March 14, 2012 at 8:07 am

    • Well Paul, there is a vast gulf between San Antonio and Fort Collins. Down here, some of the top restaurants beer lists look like this: Bud, Bud Light, Stella, Heineken, Guinness, Newcastle.

      They don’t need to go completely local with their beer list to make it respectable. There are enough choices for these restaurants to have respectable choices that look nothing like each other.

      March 14, 2012 at 9:16 am

  8. Rob

    Scott, as both a Cicerone and a local brewer, I am happy to lend myself to your cause. And not even so far as my beer is concerned. San Antonio needs more of ALL craft beer, so don’t mistake my offer as subversive. The more the town’s pallet grows, the more we all do. Win win. Win.

    March 15, 2012 at 10:40 am

    • Rob, I’d be happy to add you to the Roster of available “Consultants” for any restaurant who wants to upgrade their list. We agree 100% on the Win win win.

      March 15, 2012 at 3:30 pm

  9. Pingback: Freetail’s Metzger challenges restaurants to serve better beer | Food Flashes | a mySA.com blog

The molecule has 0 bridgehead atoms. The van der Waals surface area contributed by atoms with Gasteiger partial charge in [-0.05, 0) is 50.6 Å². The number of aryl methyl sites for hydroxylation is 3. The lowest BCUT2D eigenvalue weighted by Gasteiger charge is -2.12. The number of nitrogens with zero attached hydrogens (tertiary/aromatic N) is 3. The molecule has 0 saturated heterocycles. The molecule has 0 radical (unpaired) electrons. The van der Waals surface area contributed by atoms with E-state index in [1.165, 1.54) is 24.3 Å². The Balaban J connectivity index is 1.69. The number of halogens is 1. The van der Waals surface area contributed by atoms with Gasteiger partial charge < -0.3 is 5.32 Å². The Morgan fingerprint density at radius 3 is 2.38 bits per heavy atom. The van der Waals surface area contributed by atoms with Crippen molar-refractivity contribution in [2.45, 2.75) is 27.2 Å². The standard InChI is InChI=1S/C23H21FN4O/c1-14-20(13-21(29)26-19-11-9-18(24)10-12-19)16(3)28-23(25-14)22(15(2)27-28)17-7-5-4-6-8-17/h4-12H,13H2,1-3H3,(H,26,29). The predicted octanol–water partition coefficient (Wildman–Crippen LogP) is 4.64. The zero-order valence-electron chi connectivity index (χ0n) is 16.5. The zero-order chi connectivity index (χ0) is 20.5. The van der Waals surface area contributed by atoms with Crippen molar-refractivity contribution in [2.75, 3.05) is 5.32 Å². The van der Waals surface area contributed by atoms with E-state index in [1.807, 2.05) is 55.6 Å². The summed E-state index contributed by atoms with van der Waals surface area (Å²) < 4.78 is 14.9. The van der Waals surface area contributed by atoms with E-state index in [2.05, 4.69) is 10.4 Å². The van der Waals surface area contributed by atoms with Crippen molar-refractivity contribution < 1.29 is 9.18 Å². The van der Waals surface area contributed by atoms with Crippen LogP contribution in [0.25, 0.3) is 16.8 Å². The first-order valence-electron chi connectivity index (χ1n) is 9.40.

10. Great idea! So great, I am going to “borrow” it.

    I have recent started a blog, DFW Beer Scene, to keep up with all the exiting stuff going on up here, and after seeing Scott’s idea, I’ve decided to do the same for Dallas-Ft. Worth.

    So if youre a fellow North Texan, or just visiting, stop by or drop me a line.

    Cheers!
    Jonny
    dfwbeerscene.wordpress.com

    March 15, 2012 at 11:46 am

  11. Pingback: THE ALEHEADS PODCAST: ALL BEERS CONSIDERED #29- MAGEE GOES MALT MAGNATE « ALEHEADS

  12. I agree, I seek out places to eat due to what beer they have to offer, I am not a wine drinker but I love my beer, and to me beer has more flavor then wine ever will!

    April 19, 2012 at 1:33 pm